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Portfolio perspectives | Article - 5 Min

Targeting the energy transition through investment in private assets

DC pension schemes are playing a crucial role in financing the transition to a net zero economy, but investments in private markets could help them more effectively achieve their goals.

Recent extreme weather events, such as devastating droughts and floods, have highlighted the urgent need to tackle climate change by cutting the carbon emissions that cause it.

Almost all developed countries have committed to the 2015 Paris Agreement to keep global warming limited to 1.5°C above pre-industrial levels, which would require governments to reach net zero emissions by 20501. However, the pace of change has been slow, and many governments may not meet their targets.

One of the most effective ways for governments to hit their net zero goals is by making progress on the energy transition, reducing their reliance on fossil fuels and embracing renewable energy sources2. This is a huge challenge and will involve considerable investment in new technologies and infrastructure.

The amount of investment required to meet the 1.5°C target is enormous, it is estimated by the UN’s Intergovernmental Panel on Climate Change to be in the range of $1.6 trillion to $3.8 trillion per year. However, current investments represent just a fraction of this amount, between $608 billion and $622bn, according to the Climate Policy Initiative3. As such, there is a huge role for private capital to play.

However, investors face significant barriers to greater participation in green finance.

The lack of standardisation for methodologies and data is a major challenge, standing in the way of investors being able to measure the impacts of their investments. While regulators around the world are trying to improve the situation, it will take time to resolve.

Investments that are good for the environment should also be good for investors in the long run. However, it is difficult for them to understand the long-term value of investments using traditional valuation metrics, such as discounted cash flow models.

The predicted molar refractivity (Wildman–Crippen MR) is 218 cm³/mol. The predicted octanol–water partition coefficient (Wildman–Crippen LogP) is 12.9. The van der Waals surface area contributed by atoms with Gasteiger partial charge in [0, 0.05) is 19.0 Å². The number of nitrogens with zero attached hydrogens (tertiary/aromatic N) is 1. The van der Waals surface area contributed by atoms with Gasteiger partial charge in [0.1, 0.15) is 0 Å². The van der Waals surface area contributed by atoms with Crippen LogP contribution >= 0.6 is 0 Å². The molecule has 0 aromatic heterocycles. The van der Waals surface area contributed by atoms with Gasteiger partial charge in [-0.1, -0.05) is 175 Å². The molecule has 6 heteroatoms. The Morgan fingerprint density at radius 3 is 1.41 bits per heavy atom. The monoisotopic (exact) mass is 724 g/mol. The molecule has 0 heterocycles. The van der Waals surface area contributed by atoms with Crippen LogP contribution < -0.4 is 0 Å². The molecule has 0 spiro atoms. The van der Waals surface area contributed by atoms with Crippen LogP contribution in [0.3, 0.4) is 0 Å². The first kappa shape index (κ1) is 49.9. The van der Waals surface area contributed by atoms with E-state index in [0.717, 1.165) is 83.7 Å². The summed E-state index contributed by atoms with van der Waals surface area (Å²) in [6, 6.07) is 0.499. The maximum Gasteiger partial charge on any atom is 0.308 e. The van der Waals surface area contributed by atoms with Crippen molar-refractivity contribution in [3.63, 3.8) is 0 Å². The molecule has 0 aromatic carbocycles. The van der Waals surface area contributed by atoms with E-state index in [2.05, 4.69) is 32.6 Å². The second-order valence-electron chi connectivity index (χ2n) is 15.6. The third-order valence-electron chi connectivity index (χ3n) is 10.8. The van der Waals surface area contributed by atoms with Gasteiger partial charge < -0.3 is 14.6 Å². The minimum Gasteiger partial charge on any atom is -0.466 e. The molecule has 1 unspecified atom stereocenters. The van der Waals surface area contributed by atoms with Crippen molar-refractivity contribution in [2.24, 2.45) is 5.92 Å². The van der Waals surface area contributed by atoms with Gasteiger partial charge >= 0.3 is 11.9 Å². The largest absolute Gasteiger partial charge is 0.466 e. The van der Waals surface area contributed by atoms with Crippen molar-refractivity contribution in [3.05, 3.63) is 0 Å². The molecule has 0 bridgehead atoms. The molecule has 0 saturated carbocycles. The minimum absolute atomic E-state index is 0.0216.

Another challenge is that the investment time horizons can be incredibly short – based on quarterly earnings cycle – compared with the long-term resolve required for the energy transition.

So, what can investors do?

A role for DC schemes

In recent years, growing awareness of climate change has fuelled investor appetite for ESG and climate-aligned strategies that target better environmental as well as social outcomes. As some of the largest institutional investors, DC pension schemes will play a crucial role in helping to finance the transition in the coming years4.

ESG is already very well-established in public equity and bond markets, where it has been responsible for driving awareness of the environmental-related costs of doing business and encouraging more sustainable practices. The asset management industry has launched a range of products and strategies aimed at solving many of the world’s environmental and social challenges, with varying degrees of effectiveness. Some asset managers have been dogged by accusations of ‘greenwashing’, with their funds failing to influence companies or deliver ESG outcomes.

Many DC schemes have turned to passive index-tracking investment solutions for their public market allocations due to their low cost. However, there may be better strategies for driving the transition to a net-zero economy. Passive ESG strategies typically make extensive use of exclusion-based screens, which may give them a smaller carbon footprint but means they may not always effectively facilitate the energy transition.

While ESG in public markets has recorded some successes, listed markets only cover a small fraction of the businesses and projects involved in driving the energy transition. This is where private market strategies are set to play a bigger role.

How private markets can mitigate climate change

Private markets have become an increasingly important and popular asset class for investors in the low-rate environment of recent years, helping to make portfolios more diversified and less volatile by offering alternative sources of return.

While the low-rate tailwind that fuelled the popularity of the asset class has subsided, private market strategies remain a key investment tool for investors that have become comfortable with their restricted liquidity profiles and longer lock-up periods.

This year there have been important moves to encourage more DC pension scheme investment in private market assets – such as the Mansion House reforms and the introduction of the Long-Term Asset Fund (LTAF) – which should channel far more money into the sector.

With a better understanding of the asset class, more pension schemes are looking at how their existing private market allocations can help them to achieve their net zero goals and play a more active role in the energy transition. Private markets managers are also embracing ESG in greater numbers, with many signing up to the UN’s Principles for Responsible Investment in recent years.

Private markets are highly versatile and cover a broad range of underlying assets that have a direct and long-term impact on reducing emissions and enabling the energy transition. Such strategies have the potential to offer schemes a wider range of climate-aligned investment solutions, both liquid and illiquid. These can include thematic equity strategies, green bonds, green private debt opportunities, renewable infrastructure and forestry.